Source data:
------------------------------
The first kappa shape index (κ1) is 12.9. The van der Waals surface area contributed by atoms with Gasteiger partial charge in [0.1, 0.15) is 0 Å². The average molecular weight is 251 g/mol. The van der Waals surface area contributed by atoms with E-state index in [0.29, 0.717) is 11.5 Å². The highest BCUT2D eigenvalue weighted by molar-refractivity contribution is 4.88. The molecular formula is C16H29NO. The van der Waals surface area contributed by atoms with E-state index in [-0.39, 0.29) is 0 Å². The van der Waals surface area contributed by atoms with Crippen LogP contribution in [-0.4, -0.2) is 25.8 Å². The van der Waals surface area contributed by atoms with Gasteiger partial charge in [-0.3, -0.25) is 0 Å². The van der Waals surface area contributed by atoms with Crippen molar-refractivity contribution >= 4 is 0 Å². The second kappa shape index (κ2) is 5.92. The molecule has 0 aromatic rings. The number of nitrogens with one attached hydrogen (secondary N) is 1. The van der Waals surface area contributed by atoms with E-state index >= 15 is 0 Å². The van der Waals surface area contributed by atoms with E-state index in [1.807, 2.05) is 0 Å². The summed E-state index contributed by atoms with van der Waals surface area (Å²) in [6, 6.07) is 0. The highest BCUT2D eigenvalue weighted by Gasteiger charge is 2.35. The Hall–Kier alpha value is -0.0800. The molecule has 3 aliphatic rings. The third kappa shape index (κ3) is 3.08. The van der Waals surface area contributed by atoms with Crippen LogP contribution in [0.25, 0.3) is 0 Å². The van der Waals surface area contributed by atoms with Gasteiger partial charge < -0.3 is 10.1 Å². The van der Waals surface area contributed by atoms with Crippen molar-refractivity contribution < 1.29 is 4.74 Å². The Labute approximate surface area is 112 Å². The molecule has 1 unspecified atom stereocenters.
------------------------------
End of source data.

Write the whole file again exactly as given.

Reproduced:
The first kappa shape index (κ1) is 12.9. The van der Waals surface area contributed by atoms with Gasteiger partial charge in [0.1, 0.15) is 0 Å². The average molecular weight is 251 g/mol. The van der Waals surface area contributed by atoms with E-state index in [0.29, 0.717) is 11.5 Å². The highest BCUT2D eigenvalue weighted by molar-refractivity contribution is 4.88. The molecular formula is C16H29NO. The van der Waals surface area contributed by atoms with E-state index in [-0.39, 0.29) is 0 Å². The van der Waals surface area contributed by atoms with Crippen LogP contribution in [-0.4, -0.2) is 25.8 Å². The van der Waals surface area contributed by atoms with Gasteiger partial charge in [-0.3, -0.25) is 0 Å². The van der Waals surface area contributed by atoms with Crippen molar-refractivity contribution >= 4 is 0 Å². The second kappa shape index (κ2) is 5.92. The molecule has 0 aromatic rings. The number of nitrogens with one attached hydrogen (secondary N) is 1. The van der Waals surface area contributed by atoms with E-state index >= 15 is 0 Å². The van der Waals surface area contributed by atoms with E-state index in [1.807, 2.05) is 0 Å². The summed E-state index contributed by atoms with van der Waals surface area (Å²) in [6, 6.07) is 0. The highest BCUT2D eigenvalue weighted by Gasteiger charge is 2.35. The Hall–Kier alpha value is -0.0800. The molecule has 3 aliphatic rings. The third kappa shape index (κ3) is 3.08. The van der Waals surface area contributed by atoms with Crippen LogP contribution in [0.25, 0.3) is 0 Å². The van der Waals surface area contributed by atoms with Gasteiger partial charge < -0.3 is 10.1 Å². The van der Waals surface area contributed by atoms with Crippen molar-refractivity contribution < 1.29 is 4.74 Å². The Labute approximate surface area is 112 Å². The molecule has 1 unspecified atom stereocenters.